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Oregon Taking Comments On Proposed ‘Fish Consumption Rate’ To Guide Pollutant Restrictions
Posted on Thursday, December 23, 2010 (PST)

As promised last summer, the Oregon Department of Environmental Quality is inviting comments in January and February on proposed rulemaking to Oregon’s New and Revised Human Health Water Quality for Toxics, which would make the state’s “Fish Consumption Rate” the highest in the country.


The Fish Consumption Rate is a factor used by the state to establish its water quality standards, which set out the amount of pollutants allowed to be discharged into the state’s waterways. Increasing the Fish Consumption Rate likely will result in stricter limitations on pollutant discharge by industry and municipalities.


“The objective is to adopt water quality standards for Oregon that will protect people from adverse health effects as a result of consuming fish and water from Oregon streams and lakes. In addition, the objective of the rulemaking is to allow DEQ and other agencies to implement the water quality standards in a manner that is cost effective and achieves meaningful environmental results,” the Public Hearing Notice says.


DEQ’s current human health toxics criteria are based on a Fish Consumption Rate that does not provide adequate protection for Oregonians, particularly Native Americans and others who consume larger amounts of fish and shellfish.


However, DEQ is proposing new rule language and revisions to existing language for various National Pollution Discharge Elimination System permit implementation tools developed to assist dischargers in complying with revised standards.


Cities and businesses that discharge to state waters will be affected by this rulemaking if their discharge contains one or more of the regulated pollutants, the DEQ announcement states. Forest and agricultural land managers, transportation and other construction projects and other parties subject to programs that control point and nonpoint sources of pollution could also be affected if their activity results in the transport of regulated toxic pollutants into surface waters. Tribal people and other Oregonians who eat fish and shellfish will benefit from the health protection provided.


On June 1, 2010, the U.S. Environmental Protection Agency disapproved human health toxics criteria which Oregon submitted for approval in 2004 and which were based on a fish consumption rate of 17.5 grams per day (about two 8-ounce fish meals per month). EPA disapproved the human health toxics criteria because the fish consumption rate is not considered sufficiently protective of many Oregonians. DEQ is proposing to use a higher fish consumption rate of 175 grams per day (about 24 8-ounce meals per month) to calculate more protective human health toxics criteria. If DEQ does not establish revised criteria, EPA must conduct rulemaking to develop human health toxics criteria for Oregon.


In a letter to the Oregon DEQ last June, Michael Bussell, director of EPA’s Office of Water and Watersheds, said “Oregon’s work on the Fish Consumption Rate Review Program [has] resulted in a solid foundation to support the development of human health criteria protection of consumers of fish caught in Oregon’s waters. The foundation considers the relative high level of fish consumption in Oregon’s general population, the consumption patterns of Tribal and other subsistence fishers in the state, the cultural importance of fish to the tribes in Oregon and your government relationship with those Tribes.”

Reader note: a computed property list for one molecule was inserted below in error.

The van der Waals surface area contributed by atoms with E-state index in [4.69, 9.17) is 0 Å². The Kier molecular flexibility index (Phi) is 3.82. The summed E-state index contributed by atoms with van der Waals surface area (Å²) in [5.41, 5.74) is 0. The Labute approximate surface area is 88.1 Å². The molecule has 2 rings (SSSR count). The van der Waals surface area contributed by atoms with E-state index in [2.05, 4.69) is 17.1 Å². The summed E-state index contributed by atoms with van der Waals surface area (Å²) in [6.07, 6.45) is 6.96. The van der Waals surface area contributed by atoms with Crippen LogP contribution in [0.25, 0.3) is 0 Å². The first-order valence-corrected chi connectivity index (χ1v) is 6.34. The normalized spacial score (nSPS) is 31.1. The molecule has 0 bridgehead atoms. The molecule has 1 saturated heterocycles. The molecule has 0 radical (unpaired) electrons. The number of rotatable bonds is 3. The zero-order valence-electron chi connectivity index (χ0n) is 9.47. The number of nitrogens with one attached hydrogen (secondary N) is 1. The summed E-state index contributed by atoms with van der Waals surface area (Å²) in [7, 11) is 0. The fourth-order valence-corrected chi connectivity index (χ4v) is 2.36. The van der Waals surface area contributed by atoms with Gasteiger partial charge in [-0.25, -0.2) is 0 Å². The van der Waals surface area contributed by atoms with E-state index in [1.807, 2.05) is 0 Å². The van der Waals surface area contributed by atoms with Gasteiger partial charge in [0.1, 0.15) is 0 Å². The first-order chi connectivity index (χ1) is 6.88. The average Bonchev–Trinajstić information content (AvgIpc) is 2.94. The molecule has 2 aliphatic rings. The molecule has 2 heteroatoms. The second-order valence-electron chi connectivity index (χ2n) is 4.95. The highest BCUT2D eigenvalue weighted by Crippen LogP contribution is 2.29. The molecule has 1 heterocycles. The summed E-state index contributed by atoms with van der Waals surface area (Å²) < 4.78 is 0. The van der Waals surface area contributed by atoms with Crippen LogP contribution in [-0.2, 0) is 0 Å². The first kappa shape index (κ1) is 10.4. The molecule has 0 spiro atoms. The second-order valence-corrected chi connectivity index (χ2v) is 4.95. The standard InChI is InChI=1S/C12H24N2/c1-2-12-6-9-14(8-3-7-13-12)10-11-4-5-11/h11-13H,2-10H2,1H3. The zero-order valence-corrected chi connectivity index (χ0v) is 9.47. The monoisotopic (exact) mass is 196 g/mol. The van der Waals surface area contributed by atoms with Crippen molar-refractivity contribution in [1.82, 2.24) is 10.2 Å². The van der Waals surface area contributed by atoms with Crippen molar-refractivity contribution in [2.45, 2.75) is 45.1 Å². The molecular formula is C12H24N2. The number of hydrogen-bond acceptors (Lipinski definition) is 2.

In fact, it was the Confederated Tribes of the Umatilla Indian Reservation and the Columbia River Inter-Tribal Fish Commission that took the lead with DEQ to make changes to the Fish Consumption Rate.


DEQ’s proposed revisions to the water quality standards and Total Maximum Daily Load rules are intended to make DEQ’s rules consistent with state statutes affecting nonpoint sources of pollution and for DEQ to assign pollution load allocations to significant land and air sources in TMDLs, according to the Proposed Rulemaking Announcement.


DEQ explained that it has worked with several advisory committees throughout the process. In developing the revised Fish Consumption Rate, DEQ worked with the Human Health Focus Group, a group of public health specialists and toxicologists who advised DEQ in its review of available fish consumption studies, including those provided by tribal organizations. DEQ also assembled the Fiscal Impact and Implementation Advisory Committee, a group of affected stakeholders and two economists, to provide input on the fish consumption rate development and on a cost analysis conducted for DEQ by an EPA contractor.


During the development of the revised human health criteria and the implementation tools, DEQ worked with a Toxics Standards Rulemaking Workgroup and a Non-NPDES Workgroup, both comprised of affected stakeholders. Agendas and meeting summaries for these two workgroups are available on DEQ’s website at


DEQ will prepare a response to all comments received during the public hearing and comment period and may modify the proposed rules. DEQ plans to recommend that the Oregon Environmental Quality Commission adopt the rules at the commission’s June 2011 meeting.


DEQ will notify persons of the time and place for final EQC action if they submit comments during the hearing or comment period or request to be placed on DEQ’s mailing list for this rulemaking.


Rulemaking materials available include :

-- Proposed Rule Changes

-- Statement of Need and Fiscal Impact

-- Land Use Evaluation Statement

-- Relationship to Federal Requirements


DEQ has posted those issue papers on its website


Also on the website is a schedule of several public hearings on the rulemaking in February throughout Oregon.


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